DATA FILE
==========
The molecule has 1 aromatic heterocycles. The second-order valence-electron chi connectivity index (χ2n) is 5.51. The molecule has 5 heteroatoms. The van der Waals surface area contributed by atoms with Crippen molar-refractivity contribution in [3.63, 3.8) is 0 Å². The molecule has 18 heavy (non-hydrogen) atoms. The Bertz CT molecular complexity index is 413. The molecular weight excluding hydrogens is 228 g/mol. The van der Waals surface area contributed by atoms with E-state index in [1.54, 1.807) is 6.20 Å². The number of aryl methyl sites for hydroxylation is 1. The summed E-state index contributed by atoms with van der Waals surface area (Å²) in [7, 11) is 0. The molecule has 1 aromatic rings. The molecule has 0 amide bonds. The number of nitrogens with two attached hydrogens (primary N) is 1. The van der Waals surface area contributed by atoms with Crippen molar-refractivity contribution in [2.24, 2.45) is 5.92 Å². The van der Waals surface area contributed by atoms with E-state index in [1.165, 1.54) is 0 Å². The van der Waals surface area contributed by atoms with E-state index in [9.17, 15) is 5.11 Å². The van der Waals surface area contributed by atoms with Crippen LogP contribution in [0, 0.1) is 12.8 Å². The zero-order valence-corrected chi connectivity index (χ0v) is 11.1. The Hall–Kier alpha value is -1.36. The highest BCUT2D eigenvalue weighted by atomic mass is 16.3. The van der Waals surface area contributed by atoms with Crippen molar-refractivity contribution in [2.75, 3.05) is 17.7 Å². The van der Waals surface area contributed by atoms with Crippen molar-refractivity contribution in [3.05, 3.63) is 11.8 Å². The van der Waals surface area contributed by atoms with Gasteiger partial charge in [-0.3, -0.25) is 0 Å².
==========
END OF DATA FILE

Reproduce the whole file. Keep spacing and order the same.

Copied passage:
The molecule has 1 aromatic heterocycles. The second-order valence-electron chi connectivity index (χ2n) is 5.51. The molecule has 5 heteroatoms. The van der Waals surface area contributed by atoms with Crippen molar-refractivity contribution in [3.63, 3.8) is 0 Å². The molecule has 18 heavy (non-hydrogen) atoms. The Bertz CT molecular complexity index is 413. The molecular weight excluding hydrogens is 228 g/mol. The van der Waals surface area contributed by atoms with E-state index in [1.54, 1.807) is 6.20 Å². The number of aryl methyl sites for hydroxylation is 1. The summed E-state index contributed by atoms with van der Waals surface area (Å²) in [7, 11) is 0. The molecule has 1 aromatic rings. The molecule has 0 amide bonds. The number of nitrogens with two attached hydrogens (primary N) is 1. The van der Waals surface area contributed by atoms with Crippen molar-refractivity contribution in [2.24, 2.45) is 5.92 Å². The van der Waals surface area contributed by atoms with E-state index in [1.165, 1.54) is 0 Å². The van der Waals surface area contributed by atoms with E-state index in [9.17, 15) is 5.11 Å². The van der Waals surface area contributed by atoms with Crippen LogP contribution in [0, 0.1) is 12.8 Å². The zero-order valence-corrected chi connectivity index (χ0v) is 11.1. The Hall–Kier alpha value is -1.36. The highest BCUT2D eigenvalue weighted by atomic mass is 16.3. The van der Waals surface area contributed by atoms with Crippen molar-refractivity contribution in [2.75, 3.05) is 17.7 Å². The van der Waals surface area contributed by atoms with Crippen molar-refractivity contribution in [3.05, 3.63) is 11.8 Å². The van der Waals surface area contributed by atoms with Gasteiger partial charge in [-0.3, -0.25) is 0 Å².